Mumsnet has not checked the qualifications of anyone posting here. If you need help urgently, please see our domestic violence webguide and/or relationships webguide, which can point you to expert advice and support.
Feel like I'm drowning(2 Posts)
Regular. NCer. If you recognise me, please don't mention my usual NN on the thread as DH knows it, and though I doubt he'd search for my posts I'd rather remove the risk entirely.
We've been together 4 years, married for 2, and now have a 9mo DS.
We've been through so much shit together. Including homelessness and losing my mum to cancer. Both of us have mental health problems. I struggle with depression and self harm. He struggles with depression, an anxiety disorder and is on the autistic scale. He's been on anti depressants since he was 7, and was in a psych unit when he was 13. He also had to leave school when he was 11 after bullies hospitalised him and the LA wouldn't just let him transfer to a new school. He also has ME. About 6 months after we met I developed severe back problems which left me bed bound for the best part of a year. DH was my carer. I still struggle now.
So, as you can see, life has been hard for us.
We are both carrying a shit ton of emotional baggage.
Should also point out that when I was 18 I was in a relationship with an emotionally abusive partner. Who wore me down with his constant jealousy and emotional blackmail. He started off by stopping me seeing single men, then attached men, then single females (they might lead me astray), then tried to stop me seeing attached females (in case I fell for their partners). I couldn't go anywhere without him, and would be checked up on every 5 minutes. There was also certain rituals that I had to go through with to avoid a fight. Eg. he'd text me to say "I love you" and I had to reply within 5 minutes with "I love you too", any deviation from this and there was a blazing row. The text ritual was repeated every half an hour that I wasn't with him. I was with him a year and a half before I finally managed to free myself. So, yeah, lots of emotional baggage.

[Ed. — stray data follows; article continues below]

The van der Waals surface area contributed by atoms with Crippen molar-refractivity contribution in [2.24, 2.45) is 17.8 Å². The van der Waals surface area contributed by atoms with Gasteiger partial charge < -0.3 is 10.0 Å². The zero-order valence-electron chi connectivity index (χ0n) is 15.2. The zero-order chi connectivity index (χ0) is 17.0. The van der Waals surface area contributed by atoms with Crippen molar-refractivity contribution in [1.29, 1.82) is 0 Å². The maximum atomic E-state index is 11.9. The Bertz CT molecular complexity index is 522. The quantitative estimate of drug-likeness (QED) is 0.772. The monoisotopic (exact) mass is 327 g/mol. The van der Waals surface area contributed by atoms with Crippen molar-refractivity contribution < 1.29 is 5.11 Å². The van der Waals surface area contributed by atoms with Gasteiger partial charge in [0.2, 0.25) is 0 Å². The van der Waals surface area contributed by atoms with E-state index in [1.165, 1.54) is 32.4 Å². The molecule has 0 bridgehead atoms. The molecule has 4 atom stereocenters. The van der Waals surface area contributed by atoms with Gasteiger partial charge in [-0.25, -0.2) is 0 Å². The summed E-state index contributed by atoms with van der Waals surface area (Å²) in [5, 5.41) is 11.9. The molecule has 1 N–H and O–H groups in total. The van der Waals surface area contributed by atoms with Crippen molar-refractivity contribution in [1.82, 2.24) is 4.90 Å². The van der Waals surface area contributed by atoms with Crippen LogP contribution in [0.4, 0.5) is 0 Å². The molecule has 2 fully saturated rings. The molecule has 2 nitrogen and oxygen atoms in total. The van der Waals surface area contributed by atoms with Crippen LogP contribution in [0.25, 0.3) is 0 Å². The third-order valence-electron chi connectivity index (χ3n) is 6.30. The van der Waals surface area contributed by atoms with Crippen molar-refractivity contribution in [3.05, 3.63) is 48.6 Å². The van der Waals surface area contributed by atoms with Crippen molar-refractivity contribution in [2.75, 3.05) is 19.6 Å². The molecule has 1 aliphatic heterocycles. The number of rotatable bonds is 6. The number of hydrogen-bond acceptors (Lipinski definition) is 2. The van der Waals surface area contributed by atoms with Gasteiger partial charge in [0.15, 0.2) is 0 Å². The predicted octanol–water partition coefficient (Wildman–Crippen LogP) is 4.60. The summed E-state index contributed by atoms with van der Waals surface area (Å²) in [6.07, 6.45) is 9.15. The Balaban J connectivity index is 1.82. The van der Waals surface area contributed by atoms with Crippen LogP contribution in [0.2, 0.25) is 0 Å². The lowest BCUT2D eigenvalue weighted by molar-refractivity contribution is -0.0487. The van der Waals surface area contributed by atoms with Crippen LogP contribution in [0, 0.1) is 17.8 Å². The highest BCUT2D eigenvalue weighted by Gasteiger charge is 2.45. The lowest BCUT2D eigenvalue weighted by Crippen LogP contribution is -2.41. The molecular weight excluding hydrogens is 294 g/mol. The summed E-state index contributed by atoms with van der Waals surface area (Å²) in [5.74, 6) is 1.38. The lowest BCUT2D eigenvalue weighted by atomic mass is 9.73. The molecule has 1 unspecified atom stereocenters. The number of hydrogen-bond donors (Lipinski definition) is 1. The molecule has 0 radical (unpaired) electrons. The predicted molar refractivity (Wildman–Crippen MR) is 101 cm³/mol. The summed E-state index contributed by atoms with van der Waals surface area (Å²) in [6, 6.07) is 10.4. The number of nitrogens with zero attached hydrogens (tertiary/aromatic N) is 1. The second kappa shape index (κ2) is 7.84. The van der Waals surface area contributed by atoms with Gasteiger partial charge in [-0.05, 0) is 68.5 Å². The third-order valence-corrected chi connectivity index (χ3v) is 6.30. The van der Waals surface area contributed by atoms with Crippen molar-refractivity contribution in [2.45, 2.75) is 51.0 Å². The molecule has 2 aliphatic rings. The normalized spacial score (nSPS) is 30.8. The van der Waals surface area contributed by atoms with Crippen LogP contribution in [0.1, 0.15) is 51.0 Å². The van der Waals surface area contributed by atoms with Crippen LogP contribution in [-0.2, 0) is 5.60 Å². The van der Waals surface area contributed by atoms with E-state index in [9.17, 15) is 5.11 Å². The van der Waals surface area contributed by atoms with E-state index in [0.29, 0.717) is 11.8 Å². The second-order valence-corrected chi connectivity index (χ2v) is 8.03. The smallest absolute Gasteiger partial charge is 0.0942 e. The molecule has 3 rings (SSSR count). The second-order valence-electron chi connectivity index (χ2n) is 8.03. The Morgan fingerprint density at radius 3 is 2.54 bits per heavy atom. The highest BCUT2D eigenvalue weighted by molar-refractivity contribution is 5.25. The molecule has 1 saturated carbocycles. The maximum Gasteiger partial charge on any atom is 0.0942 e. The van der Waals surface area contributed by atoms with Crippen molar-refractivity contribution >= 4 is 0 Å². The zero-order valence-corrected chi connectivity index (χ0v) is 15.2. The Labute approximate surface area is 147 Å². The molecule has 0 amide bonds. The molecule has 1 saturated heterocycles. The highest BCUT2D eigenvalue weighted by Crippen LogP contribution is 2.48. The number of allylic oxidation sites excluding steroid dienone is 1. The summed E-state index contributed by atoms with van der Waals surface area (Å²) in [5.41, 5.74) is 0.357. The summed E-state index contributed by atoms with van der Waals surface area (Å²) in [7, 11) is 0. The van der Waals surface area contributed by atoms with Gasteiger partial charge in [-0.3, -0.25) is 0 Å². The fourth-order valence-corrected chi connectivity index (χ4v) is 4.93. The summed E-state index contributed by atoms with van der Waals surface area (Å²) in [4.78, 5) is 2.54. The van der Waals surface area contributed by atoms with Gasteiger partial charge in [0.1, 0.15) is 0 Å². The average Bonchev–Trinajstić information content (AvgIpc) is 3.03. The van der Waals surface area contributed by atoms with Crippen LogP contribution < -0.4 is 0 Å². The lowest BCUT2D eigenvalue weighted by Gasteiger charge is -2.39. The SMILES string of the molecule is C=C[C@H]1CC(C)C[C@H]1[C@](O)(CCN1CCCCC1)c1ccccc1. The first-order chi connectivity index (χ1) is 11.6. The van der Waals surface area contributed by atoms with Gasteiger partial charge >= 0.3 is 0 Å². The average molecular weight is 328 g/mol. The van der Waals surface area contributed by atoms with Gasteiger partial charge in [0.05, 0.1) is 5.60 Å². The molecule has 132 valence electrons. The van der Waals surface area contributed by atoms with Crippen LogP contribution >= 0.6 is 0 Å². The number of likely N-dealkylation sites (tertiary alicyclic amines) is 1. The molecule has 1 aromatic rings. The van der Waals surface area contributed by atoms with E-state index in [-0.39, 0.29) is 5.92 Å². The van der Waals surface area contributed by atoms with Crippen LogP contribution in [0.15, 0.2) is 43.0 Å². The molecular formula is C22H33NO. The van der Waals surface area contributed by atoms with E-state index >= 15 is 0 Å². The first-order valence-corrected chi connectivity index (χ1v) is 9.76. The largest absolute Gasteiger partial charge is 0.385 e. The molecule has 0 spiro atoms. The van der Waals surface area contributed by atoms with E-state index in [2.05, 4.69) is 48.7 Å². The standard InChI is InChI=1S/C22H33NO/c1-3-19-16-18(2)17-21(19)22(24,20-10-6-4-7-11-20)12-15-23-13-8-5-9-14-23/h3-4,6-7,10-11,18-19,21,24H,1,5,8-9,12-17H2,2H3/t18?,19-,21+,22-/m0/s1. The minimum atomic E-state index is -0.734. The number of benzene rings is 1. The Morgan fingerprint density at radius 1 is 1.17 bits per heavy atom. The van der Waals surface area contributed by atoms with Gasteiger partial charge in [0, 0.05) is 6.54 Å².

Anyway, fast forward to meeting DH.
BTW, I will say now, this is going to be long and probably boring. I'm more looking to get it off my chest than get advice. I know what the advice will be, I know what I'd say to someone who told me all this, and I'm scared shitless.
DH has a bit of a victim complex, which is not surprising given his past. He is also a dreadful pessimist, which I suspect is mostly because his mum is as well, she is the only person I know who could find the negative side in a cure for cancer. She's like a positivity vacuum. DH can sometimes manage to spot that he's slipping into negativity unneccesarily, but it's difficult to break the habit of a lifetime. On top of this his mum is also almost totally incapable of showing affection, instead she just gives presents and money. As such DH has always been spoilt rotten (financially) and he's never had to wait for anything or learn to budget. He's also never been in debt. Neither has she surprisingly. All of this adds up to him thinking that;